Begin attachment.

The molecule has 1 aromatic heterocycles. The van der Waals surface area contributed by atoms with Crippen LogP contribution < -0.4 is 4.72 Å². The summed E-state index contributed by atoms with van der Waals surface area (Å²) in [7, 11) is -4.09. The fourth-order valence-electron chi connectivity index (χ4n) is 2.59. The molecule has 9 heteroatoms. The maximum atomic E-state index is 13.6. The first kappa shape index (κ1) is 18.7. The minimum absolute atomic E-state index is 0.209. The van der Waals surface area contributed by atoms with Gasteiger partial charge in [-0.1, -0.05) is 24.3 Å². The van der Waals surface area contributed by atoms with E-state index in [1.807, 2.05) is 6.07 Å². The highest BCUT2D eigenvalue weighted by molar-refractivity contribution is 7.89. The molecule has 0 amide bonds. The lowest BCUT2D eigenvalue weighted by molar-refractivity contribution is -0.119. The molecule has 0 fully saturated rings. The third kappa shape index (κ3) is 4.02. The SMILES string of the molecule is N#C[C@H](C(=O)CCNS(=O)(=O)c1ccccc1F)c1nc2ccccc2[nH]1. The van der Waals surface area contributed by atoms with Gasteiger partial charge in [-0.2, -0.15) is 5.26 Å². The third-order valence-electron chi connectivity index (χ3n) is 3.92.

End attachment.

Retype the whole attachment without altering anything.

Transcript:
The molecule has 1 aromatic heterocycles. The van der Waals surface area contributed by atoms with Crippen LogP contribution < -0.4 is 4.72 Å². The summed E-state index contributed by atoms with van der Waals surface area (Å²) in [7, 11) is -4.09. The fourth-order valence-electron chi connectivity index (χ4n) is 2.59. The molecule has 9 heteroatoms. The maximum atomic E-state index is 13.6. The first kappa shape index (κ1) is 18.7. The minimum absolute atomic E-state index is 0.209. The van der Waals surface area contributed by atoms with Gasteiger partial charge in [-0.1, -0.05) is 24.3 Å². The van der Waals surface area contributed by atoms with E-state index in [1.807, 2.05) is 6.07 Å². The highest BCUT2D eigenvalue weighted by molar-refractivity contribution is 7.89. The molecule has 0 amide bonds. The lowest BCUT2D eigenvalue weighted by molar-refractivity contribution is -0.119. The molecule has 0 fully saturated rings. The third kappa shape index (κ3) is 4.02. The SMILES string of the molecule is N#C[C@H](C(=O)CCNS(=O)(=O)c1ccccc1F)c1nc2ccccc2[nH]1. The van der Waals surface area contributed by atoms with Gasteiger partial charge in [-0.2, -0.15) is 5.26 Å². The third-order valence-electron chi connectivity index (χ3n) is 3.92.